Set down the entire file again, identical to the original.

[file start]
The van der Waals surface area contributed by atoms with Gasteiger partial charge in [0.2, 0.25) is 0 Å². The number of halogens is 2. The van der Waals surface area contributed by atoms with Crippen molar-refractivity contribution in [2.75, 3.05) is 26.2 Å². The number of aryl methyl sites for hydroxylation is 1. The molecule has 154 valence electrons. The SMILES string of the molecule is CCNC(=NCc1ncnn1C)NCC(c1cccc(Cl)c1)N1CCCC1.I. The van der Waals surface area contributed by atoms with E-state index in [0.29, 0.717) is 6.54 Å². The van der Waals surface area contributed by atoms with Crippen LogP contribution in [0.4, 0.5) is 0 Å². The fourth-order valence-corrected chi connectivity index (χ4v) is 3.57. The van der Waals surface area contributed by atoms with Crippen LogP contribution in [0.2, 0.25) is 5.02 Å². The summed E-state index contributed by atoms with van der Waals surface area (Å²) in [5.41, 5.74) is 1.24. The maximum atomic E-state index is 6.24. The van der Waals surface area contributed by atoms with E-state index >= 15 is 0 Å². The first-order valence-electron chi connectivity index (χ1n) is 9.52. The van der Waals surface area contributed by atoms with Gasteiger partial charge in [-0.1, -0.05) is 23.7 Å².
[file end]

The van der Waals surface area contributed by atoms with Gasteiger partial charge in [0.2, 0.25) is 0 Å². The number of halogens is 2. The van der Waals surface area contributed by atoms with Crippen molar-refractivity contribution in [2.75, 3.05) is 26.2 Å². The number of aryl methyl sites for hydroxylation is 1. The molecule has 154 valence electrons. The SMILES string of the molecule is CCNC(=NCc1ncnn1C)NCC(c1cccc(Cl)c1)N1CCCC1.I. The van der Waals surface area contributed by atoms with E-state index in [0.29, 0.717) is 6.54 Å². The van der Waals surface area contributed by atoms with Crippen LogP contribution in [0.4, 0.5) is 0 Å². The fourth-order valence-corrected chi connectivity index (χ4v) is 3.57. The van der Waals surface area contributed by atoms with Crippen LogP contribution in [0.2, 0.25) is 5.02 Å². The summed E-state index contributed by atoms with van der Waals surface area (Å²) in [5.41, 5.74) is 1.24. The maximum atomic E-state index is 6.24. The van der Waals surface area contributed by atoms with E-state index >= 15 is 0 Å². The first-order valence-electron chi connectivity index (χ1n) is 9.52. The van der Waals surface area contributed by atoms with Gasteiger partial charge in [-0.1, -0.05) is 23.7 Å².